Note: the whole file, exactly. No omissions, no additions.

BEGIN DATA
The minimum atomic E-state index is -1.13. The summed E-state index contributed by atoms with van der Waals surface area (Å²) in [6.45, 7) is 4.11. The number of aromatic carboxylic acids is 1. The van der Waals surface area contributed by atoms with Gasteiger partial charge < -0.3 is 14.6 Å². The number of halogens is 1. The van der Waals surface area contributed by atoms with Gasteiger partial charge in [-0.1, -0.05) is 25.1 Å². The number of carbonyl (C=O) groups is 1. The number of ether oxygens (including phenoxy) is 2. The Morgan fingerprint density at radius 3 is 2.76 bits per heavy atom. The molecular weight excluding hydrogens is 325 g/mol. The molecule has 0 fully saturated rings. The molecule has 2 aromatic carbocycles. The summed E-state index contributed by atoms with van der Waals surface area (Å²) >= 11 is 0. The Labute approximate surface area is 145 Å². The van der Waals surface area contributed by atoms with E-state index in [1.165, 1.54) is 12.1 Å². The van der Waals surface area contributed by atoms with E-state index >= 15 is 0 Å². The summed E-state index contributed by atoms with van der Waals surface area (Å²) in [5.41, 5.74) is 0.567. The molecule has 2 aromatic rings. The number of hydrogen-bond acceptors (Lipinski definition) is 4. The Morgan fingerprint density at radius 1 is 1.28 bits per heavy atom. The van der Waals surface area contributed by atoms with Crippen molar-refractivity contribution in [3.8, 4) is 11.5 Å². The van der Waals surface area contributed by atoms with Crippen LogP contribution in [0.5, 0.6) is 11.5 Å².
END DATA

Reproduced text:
The minimum atomic E-state index is -1.13. The summed E-state index contributed by atoms with van der Waals surface area (Å²) in [6.45, 7) is 4.11. The number of aromatic carboxylic acids is 1. The van der Waals surface area contributed by atoms with Gasteiger partial charge < -0.3 is 14.6 Å². The number of halogens is 1. The van der Waals surface area contributed by atoms with Gasteiger partial charge in [-0.1, -0.05) is 25.1 Å². The number of carbonyl (C=O) groups is 1. The number of ether oxygens (including phenoxy) is 2. The Morgan fingerprint density at radius 3 is 2.76 bits per heavy atom. The molecular weight excluding hydrogens is 325 g/mol. The molecule has 0 fully saturated rings. The molecule has 2 aromatic carbocycles. The summed E-state index contributed by atoms with van der Waals surface area (Å²) >= 11 is 0. The Labute approximate surface area is 145 Å². The van der Waals surface area contributed by atoms with E-state index in [1.165, 1.54) is 12.1 Å². The van der Waals surface area contributed by atoms with E-state index >= 15 is 0 Å². The summed E-state index contributed by atoms with van der Waals surface area (Å²) in [5.41, 5.74) is 0.567. The molecule has 2 aromatic rings. The number of hydrogen-bond acceptors (Lipinski definition) is 4. The Morgan fingerprint density at radius 1 is 1.28 bits per heavy atom. The van der Waals surface area contributed by atoms with Crippen molar-refractivity contribution in [3.8, 4) is 11.5 Å². The van der Waals surface area contributed by atoms with Crippen LogP contribution in [0.5, 0.6) is 11.5 Å².